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Some differences between English plural noun inflections and third singular verb inflections in the input: the contributions of frequency, sentence position, and duration

Published online by Cambridge University Press:  01 October 1999

LI HSIEH
Affiliation:
Purdue University
LAURENCE B. LEONARD
Affiliation:
Purdue University
LORI SWANSON
Affiliation:
University of Tennessee

Abstract

Grammatical inflections such as the English plural noun -s and third person singular verb -s are acquired at different points in time by young children. This finding is typically attributed to factors such as relative semantic salience or the distinction between lexical and functional categories. In this study input frequency, sentence position, and duration were examined as possible contributing factors. In both conversations with and stories aimed at young children, noun plural inflections were found to be more frequent than third singular verb inflections, especially in sentence-final position. Analysis of the speech of four mothers reading stories to their two-year-old children confirmed that duration differences also exist in the input. Because fricatives were lengthened in sentence-final position and plural nouns were much more likely to appear in these positions than were third singular verb forms, plural nouns were significantly longer than third singular inflections on average. The possible implications of these findings for language learnability theories and accounts of grammatical deficits in specific language impairment are discussed.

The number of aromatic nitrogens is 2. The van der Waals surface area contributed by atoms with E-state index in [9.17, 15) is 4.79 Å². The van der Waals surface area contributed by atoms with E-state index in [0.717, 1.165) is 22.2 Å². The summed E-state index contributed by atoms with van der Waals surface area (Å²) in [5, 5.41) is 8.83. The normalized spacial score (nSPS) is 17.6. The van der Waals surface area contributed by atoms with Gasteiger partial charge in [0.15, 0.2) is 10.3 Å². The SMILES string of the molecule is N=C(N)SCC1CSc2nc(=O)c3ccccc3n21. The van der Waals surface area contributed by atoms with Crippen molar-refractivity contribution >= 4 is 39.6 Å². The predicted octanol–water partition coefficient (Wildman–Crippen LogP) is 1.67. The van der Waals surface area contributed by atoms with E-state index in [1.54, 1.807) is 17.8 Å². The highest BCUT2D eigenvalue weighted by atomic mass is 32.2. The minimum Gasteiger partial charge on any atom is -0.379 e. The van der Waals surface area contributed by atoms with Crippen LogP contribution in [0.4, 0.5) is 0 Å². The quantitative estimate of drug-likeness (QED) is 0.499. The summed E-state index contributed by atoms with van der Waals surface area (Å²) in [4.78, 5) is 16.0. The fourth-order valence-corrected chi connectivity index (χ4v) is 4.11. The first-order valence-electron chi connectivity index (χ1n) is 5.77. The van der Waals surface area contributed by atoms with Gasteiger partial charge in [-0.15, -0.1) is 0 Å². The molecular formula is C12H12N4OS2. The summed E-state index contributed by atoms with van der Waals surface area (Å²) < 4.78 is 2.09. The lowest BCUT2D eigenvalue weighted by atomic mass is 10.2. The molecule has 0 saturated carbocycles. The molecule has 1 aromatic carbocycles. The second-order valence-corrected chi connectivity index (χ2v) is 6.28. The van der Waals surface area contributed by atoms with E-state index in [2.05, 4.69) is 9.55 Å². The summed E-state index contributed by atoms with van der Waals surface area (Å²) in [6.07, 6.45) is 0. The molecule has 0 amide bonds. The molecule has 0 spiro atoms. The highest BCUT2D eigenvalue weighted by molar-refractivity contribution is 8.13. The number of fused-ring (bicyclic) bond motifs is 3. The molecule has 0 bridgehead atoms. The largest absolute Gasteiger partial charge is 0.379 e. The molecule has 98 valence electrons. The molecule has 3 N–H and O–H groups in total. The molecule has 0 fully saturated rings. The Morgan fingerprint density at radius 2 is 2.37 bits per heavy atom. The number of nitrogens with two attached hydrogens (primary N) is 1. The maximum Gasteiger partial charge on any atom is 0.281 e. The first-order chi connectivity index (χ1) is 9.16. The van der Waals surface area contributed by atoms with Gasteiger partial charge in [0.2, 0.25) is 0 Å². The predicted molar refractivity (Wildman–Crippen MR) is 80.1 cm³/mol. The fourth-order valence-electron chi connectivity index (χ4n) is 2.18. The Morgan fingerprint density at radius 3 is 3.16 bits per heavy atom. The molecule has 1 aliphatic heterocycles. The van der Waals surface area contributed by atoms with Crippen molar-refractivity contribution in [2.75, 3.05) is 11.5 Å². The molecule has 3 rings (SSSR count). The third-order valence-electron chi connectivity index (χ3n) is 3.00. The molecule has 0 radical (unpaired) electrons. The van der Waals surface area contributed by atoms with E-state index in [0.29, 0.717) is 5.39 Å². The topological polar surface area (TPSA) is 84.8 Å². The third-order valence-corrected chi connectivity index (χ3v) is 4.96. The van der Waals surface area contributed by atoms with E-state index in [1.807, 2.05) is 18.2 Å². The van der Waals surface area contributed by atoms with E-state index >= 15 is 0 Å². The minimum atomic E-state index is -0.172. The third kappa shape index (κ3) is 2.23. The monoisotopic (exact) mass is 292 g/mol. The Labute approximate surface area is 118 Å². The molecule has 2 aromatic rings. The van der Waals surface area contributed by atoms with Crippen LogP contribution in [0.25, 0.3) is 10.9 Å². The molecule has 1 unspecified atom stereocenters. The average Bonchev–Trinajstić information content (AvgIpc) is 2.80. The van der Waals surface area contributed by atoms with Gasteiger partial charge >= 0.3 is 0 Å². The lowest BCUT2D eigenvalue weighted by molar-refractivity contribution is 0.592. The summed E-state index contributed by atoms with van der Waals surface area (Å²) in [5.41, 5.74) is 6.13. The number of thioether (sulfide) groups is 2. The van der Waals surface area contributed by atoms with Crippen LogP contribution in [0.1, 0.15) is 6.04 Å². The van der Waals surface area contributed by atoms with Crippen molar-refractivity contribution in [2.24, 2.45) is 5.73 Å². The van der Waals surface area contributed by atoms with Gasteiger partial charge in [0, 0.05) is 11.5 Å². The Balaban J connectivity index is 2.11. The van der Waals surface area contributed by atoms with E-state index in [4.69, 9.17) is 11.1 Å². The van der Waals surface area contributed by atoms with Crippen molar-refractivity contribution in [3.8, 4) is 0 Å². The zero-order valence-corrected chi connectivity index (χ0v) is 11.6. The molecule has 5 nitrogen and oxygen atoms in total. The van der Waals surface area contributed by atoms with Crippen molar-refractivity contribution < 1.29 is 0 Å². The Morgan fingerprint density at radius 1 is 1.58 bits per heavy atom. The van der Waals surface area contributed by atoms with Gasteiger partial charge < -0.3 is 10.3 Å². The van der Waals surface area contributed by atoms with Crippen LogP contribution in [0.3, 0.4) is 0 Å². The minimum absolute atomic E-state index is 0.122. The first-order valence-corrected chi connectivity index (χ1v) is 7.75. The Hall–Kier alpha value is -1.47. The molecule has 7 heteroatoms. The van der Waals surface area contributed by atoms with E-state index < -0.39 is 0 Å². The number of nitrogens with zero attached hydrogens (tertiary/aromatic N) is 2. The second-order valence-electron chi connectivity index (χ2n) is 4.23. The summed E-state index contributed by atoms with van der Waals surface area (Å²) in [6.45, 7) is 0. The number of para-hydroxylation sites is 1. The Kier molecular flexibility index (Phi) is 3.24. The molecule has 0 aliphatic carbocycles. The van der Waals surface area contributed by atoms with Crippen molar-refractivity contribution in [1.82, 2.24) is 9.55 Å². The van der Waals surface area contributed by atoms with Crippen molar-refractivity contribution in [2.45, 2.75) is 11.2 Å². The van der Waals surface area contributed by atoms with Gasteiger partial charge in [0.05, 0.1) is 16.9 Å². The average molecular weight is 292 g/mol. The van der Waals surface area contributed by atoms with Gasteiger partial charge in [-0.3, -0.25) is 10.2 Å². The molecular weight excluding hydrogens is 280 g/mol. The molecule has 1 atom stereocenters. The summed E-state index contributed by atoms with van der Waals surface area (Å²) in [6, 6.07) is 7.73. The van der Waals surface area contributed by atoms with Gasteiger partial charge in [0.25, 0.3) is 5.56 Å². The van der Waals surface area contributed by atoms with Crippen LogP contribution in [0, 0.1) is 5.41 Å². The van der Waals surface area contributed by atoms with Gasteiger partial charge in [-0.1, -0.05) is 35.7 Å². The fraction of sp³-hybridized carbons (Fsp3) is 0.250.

Type
Research Article
Copyright
© 1999 Cambridge University Press

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Footnotes

This research was supported in part by research grant number 5 R01 DC 00–458 from the National Institute on Deafness and Other Communication Disorders, National Institutes of Health. The authors would like to thank Dr. Jack Gandour for his advice during the analysis phase of the study, and Jennifer Huntsman for her participation in the reliability assessment.
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Some differences between English plural noun inflections and third singular verb inflections in the input: the contributions of frequency, sentence position, and duration
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